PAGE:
Lattice strain and strength evaluation on V microalloyed pearlite steel

Taketo Maejima, Mitsuharu Yonemura, Kaori Kawano, Goro Miyamoto

Research output: Contribution to journalArticlepeer-review

2 Citations (Scopus)

Abstract

Synopsis: Strengthening effect by microalloyed vanadium (V) on eutectoid pearlite steel has been investigated from the perspective of nano-precipitation and lattice strain. 0.2% proof stress of specimens, isothermally transformed at 873 K, increases around 160-170 MPa with 0.1% V addition. However, interphase precipitation of vanadium carbide (VC), regarded as the principal strengthening factor, has not been detected by transmission electron microscopy or 3D atom probe microscopy (3D-AP). On the other hand, lattice strain in lamellar ferrite, analyzed by broadening of X-ray diffraction peak, has clear correlation with proof stress. The lattice strain data of 0.1% V added pearlite specimens are plotted on the same correlation line as of V free ones. In addition, elemental map by 3D-AP shows that vanadium atoms concentrate in lamellar cementite rather than ferrite, which could change cementite lattice parameters and gain ferrite/cementite misfit causing lattice strain increment. These results reveal that microalloyed V influences not only precipitation of VC in lamellar ferrite, but also the lattice strain increment in pearlite lamellar. As far as pearlite steels containing at most 0.1% V, lattice strain is considered to be the major factor of their yield behaviors. Furthermore, 0.1% V addition has not enhanced work-hardening behavior as notably as estimated by Ashby's work-hardening theory of dispersion-hardened crystals. Therefore, VC precipitation should not necessary for V strengthening effect on pearlite steel.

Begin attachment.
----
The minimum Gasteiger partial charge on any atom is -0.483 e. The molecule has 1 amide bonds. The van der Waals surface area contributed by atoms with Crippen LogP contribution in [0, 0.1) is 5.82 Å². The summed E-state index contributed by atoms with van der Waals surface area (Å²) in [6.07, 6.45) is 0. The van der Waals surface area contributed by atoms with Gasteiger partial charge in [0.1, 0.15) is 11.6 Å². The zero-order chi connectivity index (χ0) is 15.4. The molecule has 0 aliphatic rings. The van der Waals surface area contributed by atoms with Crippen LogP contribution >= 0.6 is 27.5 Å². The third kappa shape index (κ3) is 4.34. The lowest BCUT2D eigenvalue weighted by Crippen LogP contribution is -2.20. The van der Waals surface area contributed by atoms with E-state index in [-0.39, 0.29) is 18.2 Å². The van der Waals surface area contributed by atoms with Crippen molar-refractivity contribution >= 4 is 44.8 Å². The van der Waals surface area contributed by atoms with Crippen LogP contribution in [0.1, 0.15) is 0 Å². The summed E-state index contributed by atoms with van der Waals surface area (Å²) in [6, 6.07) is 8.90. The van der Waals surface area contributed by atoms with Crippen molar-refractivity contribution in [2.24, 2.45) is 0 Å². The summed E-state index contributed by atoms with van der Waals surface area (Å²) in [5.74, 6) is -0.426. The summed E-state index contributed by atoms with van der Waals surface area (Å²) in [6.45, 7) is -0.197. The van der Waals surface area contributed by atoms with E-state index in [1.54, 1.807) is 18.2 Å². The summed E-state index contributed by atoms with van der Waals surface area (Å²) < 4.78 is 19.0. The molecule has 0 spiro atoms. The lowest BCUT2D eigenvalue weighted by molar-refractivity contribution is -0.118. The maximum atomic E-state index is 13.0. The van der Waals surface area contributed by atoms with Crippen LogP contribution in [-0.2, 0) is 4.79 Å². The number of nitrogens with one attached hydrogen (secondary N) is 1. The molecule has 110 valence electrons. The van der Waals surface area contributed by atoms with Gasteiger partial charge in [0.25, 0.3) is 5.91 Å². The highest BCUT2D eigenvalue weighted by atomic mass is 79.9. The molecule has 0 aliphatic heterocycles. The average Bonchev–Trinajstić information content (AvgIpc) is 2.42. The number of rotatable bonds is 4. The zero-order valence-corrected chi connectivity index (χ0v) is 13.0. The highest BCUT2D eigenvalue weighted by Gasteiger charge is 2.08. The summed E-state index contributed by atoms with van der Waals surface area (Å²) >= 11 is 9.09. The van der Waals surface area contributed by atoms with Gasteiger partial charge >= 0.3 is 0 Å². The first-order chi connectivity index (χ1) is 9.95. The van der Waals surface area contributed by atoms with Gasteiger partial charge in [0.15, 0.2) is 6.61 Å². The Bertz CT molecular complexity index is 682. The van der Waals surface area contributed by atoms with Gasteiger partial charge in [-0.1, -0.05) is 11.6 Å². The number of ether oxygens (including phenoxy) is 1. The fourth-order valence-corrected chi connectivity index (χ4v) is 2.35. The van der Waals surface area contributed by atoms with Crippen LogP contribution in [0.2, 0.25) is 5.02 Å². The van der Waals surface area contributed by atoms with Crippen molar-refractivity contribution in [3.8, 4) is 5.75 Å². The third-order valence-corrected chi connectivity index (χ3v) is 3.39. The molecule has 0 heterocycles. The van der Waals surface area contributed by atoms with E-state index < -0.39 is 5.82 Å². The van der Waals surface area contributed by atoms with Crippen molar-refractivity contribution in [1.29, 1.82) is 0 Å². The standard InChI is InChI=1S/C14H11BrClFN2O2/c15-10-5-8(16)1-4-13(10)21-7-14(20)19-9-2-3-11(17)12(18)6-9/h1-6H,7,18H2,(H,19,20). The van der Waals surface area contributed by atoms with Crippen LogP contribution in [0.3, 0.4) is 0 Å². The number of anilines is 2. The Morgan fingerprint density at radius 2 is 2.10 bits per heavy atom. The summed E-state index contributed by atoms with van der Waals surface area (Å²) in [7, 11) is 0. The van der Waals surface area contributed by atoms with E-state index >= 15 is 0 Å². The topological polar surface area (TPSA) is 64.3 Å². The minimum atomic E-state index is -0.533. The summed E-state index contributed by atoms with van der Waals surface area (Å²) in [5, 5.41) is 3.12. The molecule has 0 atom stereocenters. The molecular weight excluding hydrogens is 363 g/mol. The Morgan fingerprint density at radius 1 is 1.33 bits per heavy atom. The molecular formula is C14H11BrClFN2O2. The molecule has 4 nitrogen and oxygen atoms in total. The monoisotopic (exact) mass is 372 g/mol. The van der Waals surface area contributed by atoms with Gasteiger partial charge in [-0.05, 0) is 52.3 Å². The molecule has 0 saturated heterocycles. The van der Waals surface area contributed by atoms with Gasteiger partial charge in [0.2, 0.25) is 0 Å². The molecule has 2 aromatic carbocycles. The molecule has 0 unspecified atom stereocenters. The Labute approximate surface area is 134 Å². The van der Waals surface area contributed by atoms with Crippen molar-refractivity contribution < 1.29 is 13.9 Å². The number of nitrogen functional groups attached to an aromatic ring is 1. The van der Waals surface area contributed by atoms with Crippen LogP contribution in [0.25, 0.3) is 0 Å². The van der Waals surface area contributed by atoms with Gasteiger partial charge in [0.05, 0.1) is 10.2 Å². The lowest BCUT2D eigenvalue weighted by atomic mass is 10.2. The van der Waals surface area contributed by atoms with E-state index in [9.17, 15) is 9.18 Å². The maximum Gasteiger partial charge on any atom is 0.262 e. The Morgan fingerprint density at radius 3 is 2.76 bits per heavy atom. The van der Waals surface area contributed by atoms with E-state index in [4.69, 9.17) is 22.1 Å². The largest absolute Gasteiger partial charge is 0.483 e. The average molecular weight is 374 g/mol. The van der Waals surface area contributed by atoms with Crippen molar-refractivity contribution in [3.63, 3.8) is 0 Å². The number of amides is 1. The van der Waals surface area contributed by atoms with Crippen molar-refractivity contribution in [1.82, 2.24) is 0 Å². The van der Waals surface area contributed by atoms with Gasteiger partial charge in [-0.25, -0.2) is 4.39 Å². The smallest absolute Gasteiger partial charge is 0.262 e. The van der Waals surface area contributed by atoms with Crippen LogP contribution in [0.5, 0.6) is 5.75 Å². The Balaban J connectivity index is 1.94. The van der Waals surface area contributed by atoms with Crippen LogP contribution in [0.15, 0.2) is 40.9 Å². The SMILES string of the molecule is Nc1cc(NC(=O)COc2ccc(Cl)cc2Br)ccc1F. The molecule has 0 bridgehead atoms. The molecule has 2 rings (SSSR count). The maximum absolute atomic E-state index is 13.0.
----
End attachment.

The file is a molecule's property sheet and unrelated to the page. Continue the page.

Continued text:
Original languageEnglish
Pages (from-to)673-682
Number of pages10
JournalTetsu-To-Hagane/Journal of the Iron and Steel Institute of Japan
Volume104
Issue number11
DOIs
Publication statusPublished - 2018 Nov

Keywords

  • Microalloyed steel
  • Pearlite
  • Precipitation strengthening
  • Vanadium

ASJC Scopus subject areas

  • Condensed Matter Physics
  • Physical and Theoretical Chemistry
  • Metals and Alloys
  • Materials Chemistry

Fingerprint Dive into the research topics of 'Lattice strain and strength evaluation on V microalloyed pearlite steel'. Together they form a unique fingerprint.

Cite this